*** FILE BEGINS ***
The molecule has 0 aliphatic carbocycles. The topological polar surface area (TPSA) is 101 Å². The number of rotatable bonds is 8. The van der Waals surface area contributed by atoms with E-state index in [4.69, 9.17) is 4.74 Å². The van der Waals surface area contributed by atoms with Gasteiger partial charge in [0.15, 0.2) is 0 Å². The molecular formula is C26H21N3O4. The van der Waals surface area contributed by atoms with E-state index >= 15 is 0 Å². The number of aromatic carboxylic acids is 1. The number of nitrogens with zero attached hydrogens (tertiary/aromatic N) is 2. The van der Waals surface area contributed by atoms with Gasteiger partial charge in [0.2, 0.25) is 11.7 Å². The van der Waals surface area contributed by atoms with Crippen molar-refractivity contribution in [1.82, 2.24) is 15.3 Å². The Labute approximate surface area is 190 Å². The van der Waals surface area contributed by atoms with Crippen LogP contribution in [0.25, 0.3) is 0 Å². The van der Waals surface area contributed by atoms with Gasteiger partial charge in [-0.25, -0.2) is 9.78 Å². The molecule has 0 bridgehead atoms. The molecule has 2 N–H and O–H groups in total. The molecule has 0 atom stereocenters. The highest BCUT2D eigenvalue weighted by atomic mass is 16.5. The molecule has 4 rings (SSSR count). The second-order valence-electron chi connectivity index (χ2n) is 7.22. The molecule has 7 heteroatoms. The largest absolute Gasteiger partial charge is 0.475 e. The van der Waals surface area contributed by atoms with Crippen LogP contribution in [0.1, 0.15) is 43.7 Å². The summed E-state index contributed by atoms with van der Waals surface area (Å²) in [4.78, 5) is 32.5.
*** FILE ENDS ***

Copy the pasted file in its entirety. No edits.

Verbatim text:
The molecule has 0 aliphatic carbocycles. The topological polar surface area (TPSA) is 101 Å². The number of rotatable bonds is 8. The van der Waals surface area contributed by atoms with E-state index in [4.69, 9.17) is 4.74 Å². The van der Waals surface area contributed by atoms with Gasteiger partial charge in [0.15, 0.2) is 0 Å². The molecular formula is C26H21N3O4. The van der Waals surface area contributed by atoms with E-state index >= 15 is 0 Å². The number of aromatic carboxylic acids is 1. The number of nitrogens with zero attached hydrogens (tertiary/aromatic N) is 2. The van der Waals surface area contributed by atoms with Gasteiger partial charge in [0.2, 0.25) is 11.7 Å². The van der Waals surface area contributed by atoms with Crippen molar-refractivity contribution in [1.82, 2.24) is 15.3 Å². The Labute approximate surface area is 190 Å². The van der Waals surface area contributed by atoms with Crippen LogP contribution in [0.25, 0.3) is 0 Å². The van der Waals surface area contributed by atoms with Gasteiger partial charge in [-0.25, -0.2) is 9.78 Å². The molecule has 0 bridgehead atoms. The molecule has 2 N–H and O–H groups in total. The molecule has 0 atom stereocenters. The highest BCUT2D eigenvalue weighted by atomic mass is 16.5. The molecule has 4 rings (SSSR count). The second-order valence-electron chi connectivity index (χ2n) is 7.22. The molecule has 7 heteroatoms. The largest absolute Gasteiger partial charge is 0.475 e. The van der Waals surface area contributed by atoms with Crippen LogP contribution in [0.1, 0.15) is 43.7 Å². The summed E-state index contributed by atoms with van der Waals surface area (Å²) in [4.78, 5) is 32.5.